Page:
A 1927 St. Gaudens Double Eagle gold coin goes on the auction block next week in Ponte Vedra Beach as part of Florida's Unclaimed Property Auction.
TALLAHASSEE, Fla. -- The state of Florida is preparing to hold its version of a treasure hunt and the lucky hunters will get some real bargains on gold, diamond watches and even a vintage camera.
PICTURES: What's on the block
Florida Chief Financial Officer Jeff Atwater toured the state's super-secret vault earlier this month to get a closer look at some of the valuables heading for auction.
MORE: See the Catalog of Items for Sale
The vault is so well protected that even Atwater, who's in charge of Florida's checkbook, had to sign in twice before being allowed to enter.
About 37,000 items go on the auction block today as part of Florida's Unclaimed Property Auction.
Some of the valuables include: a Hamilton ladies platinum bracelet-style watch containing 127 diamonds totaling 2.67 carats, a Leica vintage Camera from around 1957 with accessories, a one ounce gold coin, a letter written and signed by author Sir Arthur Conan Doyle from 1914, and a handmade Native American belt containing 200 grams of silver.
The valuables ended up in the state's vault after the original owners left the items behind in safe deposit boxes. The owners failed to pay the rental fee, prompting banks to drill the boxes and remove the contents.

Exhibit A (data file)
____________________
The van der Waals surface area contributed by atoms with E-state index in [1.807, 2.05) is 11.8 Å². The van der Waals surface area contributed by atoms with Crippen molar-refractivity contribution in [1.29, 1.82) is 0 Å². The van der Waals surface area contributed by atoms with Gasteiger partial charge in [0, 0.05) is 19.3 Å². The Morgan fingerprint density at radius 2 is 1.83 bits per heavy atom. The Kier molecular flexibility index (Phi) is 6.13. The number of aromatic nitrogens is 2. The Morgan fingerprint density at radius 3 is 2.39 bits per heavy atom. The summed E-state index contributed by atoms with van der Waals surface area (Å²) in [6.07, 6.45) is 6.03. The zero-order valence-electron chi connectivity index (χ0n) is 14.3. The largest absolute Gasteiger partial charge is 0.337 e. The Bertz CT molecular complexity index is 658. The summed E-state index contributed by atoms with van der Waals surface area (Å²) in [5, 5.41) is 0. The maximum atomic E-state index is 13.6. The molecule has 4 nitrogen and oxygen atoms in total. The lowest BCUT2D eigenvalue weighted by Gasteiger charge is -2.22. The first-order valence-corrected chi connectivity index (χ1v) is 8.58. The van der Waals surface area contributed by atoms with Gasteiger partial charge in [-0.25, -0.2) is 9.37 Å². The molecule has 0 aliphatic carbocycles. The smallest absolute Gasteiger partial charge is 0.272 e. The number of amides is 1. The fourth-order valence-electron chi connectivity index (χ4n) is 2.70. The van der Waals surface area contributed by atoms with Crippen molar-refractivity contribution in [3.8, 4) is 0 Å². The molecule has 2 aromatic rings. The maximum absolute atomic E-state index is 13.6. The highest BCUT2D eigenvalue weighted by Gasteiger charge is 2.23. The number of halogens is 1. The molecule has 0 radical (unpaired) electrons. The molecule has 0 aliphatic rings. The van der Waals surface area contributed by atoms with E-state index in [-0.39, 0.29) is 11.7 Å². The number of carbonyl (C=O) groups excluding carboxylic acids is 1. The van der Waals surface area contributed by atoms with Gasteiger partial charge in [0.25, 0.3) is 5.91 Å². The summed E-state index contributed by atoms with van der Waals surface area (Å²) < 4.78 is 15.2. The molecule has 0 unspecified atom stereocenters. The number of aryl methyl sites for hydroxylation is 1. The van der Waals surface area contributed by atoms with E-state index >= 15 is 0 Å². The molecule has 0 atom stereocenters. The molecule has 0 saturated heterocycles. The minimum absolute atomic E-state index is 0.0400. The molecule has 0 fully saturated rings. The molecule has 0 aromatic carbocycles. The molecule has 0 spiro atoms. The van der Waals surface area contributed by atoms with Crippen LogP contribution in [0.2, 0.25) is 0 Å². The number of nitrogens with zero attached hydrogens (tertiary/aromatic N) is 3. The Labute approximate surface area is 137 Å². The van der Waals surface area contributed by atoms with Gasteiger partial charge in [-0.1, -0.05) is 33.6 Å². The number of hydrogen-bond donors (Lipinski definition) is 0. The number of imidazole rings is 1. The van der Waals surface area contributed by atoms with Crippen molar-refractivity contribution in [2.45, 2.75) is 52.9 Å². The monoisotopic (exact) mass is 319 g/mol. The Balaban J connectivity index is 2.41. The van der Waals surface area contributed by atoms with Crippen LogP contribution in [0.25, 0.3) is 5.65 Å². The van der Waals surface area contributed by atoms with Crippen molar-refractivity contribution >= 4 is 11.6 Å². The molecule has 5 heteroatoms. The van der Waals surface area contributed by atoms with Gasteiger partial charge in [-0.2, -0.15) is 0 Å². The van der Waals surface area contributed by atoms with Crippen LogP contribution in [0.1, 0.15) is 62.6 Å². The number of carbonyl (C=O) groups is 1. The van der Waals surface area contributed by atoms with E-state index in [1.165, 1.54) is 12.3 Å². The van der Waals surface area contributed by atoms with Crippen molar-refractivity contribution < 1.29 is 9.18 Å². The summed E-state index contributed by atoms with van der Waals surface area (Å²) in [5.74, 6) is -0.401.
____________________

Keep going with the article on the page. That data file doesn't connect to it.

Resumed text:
Banks and credit unions hold the items for three years before sending them to Florida's Bureau of Unclaimed Property. Then the bureau tries to contact the owners for two more years before placing the property on the auction block.
Atwater says cash from the auction will still go to the rightful owners if they come forward.
"Those dollars will still be set aside and they're set aside forever for the family that will someday, if they learn of that particular item that has been lost to the family, misplaced, that they can still claim that through the state."
The estimated minimum value of all the items is around $350,000 but Atwater says they'll probably sell for much more.
"If historical patterns play out that would probably be somewhere close to $900,000 in purchases people will make that we would then preserve for the families to reconnect those assets, or at least that value, back to them at some point."
Florida created its Bureau of Unclaimed Property in 1948. Since then, the state has returned $2.2 billion to Floridians.
Atwater said returns are running ahead of pace so far this year.
"Year-to-date, just the first seven months, has returned about $134 million. So we're actually on a stronger run rate than last year to try to reunite assets to families."
The auction is on Sept. 17 in Ponte Vedra Beach. Treasure hunters will be allowed to view the items on Sept. 16 at the Sawgrass Marriott Golf Resort.
MORE: Search for unclaimed property
First Coast News